A new report by the World Resources Institute (WRI) with the support of the Rockefeller Foundation has quantified global food wastage nearly one-third of the food that is produced each year goes uneaten, costing the global economy over $940 billion.
The Food and Agriculture Organization of the United Nations (FAO) estimates that 32 percent of all food produced in the world was lost or wasted in 2009.
This estimate is based on weight. When converted into calories, global food loss and waste amounts to approximately 24 percent of all food produced. Essentially, one out of every four food calories intended for people is not ultimately consumed by them.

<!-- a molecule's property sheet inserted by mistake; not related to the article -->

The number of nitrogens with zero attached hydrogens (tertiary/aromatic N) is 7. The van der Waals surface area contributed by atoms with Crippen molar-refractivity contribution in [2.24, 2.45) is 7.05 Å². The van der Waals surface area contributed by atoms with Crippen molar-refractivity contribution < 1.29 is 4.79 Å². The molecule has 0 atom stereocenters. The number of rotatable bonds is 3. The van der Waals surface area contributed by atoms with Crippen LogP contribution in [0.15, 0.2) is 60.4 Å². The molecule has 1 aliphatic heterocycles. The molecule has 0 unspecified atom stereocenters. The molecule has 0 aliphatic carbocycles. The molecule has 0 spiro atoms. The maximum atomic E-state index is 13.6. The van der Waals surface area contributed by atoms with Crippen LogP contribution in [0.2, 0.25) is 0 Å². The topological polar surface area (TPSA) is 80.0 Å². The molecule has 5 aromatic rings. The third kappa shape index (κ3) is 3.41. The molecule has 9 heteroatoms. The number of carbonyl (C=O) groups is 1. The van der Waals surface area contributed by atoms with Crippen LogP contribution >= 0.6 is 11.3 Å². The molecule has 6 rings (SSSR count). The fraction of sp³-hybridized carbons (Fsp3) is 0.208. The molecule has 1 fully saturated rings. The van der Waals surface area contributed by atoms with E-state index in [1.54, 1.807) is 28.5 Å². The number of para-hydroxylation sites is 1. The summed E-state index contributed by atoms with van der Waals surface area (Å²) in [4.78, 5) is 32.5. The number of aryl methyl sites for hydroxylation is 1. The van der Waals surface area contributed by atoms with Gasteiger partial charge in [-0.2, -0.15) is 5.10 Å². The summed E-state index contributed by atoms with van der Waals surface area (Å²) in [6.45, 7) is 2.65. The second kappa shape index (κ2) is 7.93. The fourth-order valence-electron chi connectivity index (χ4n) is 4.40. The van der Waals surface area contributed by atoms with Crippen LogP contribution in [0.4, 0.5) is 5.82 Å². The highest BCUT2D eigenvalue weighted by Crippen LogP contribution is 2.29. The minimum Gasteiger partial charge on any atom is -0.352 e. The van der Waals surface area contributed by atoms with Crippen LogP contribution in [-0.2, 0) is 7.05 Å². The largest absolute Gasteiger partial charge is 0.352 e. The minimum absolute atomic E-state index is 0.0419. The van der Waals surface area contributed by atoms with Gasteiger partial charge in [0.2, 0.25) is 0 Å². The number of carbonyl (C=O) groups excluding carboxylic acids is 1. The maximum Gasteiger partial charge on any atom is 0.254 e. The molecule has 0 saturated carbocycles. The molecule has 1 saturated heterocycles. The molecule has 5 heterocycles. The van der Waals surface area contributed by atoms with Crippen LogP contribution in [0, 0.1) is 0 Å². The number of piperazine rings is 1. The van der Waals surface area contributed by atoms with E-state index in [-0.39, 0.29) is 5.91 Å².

Food loss and waste have many negative economic and environmental impacts. Economically, they represent a wasted investment that can reduce farmers’ incomes and increase consumers’ expenses. Environmentally, food loss and waste inflict a host of impacts, including unnecessary greenhouse gas emissions and inefficiently used water and land, which in turn can lead to diminished natural ecosystems and the services they provide.
It is estimated that saving one-fourth of the food currently lost or wasted globally would be enough to feed 870 million hungry people in the world, of which the highest number are in India.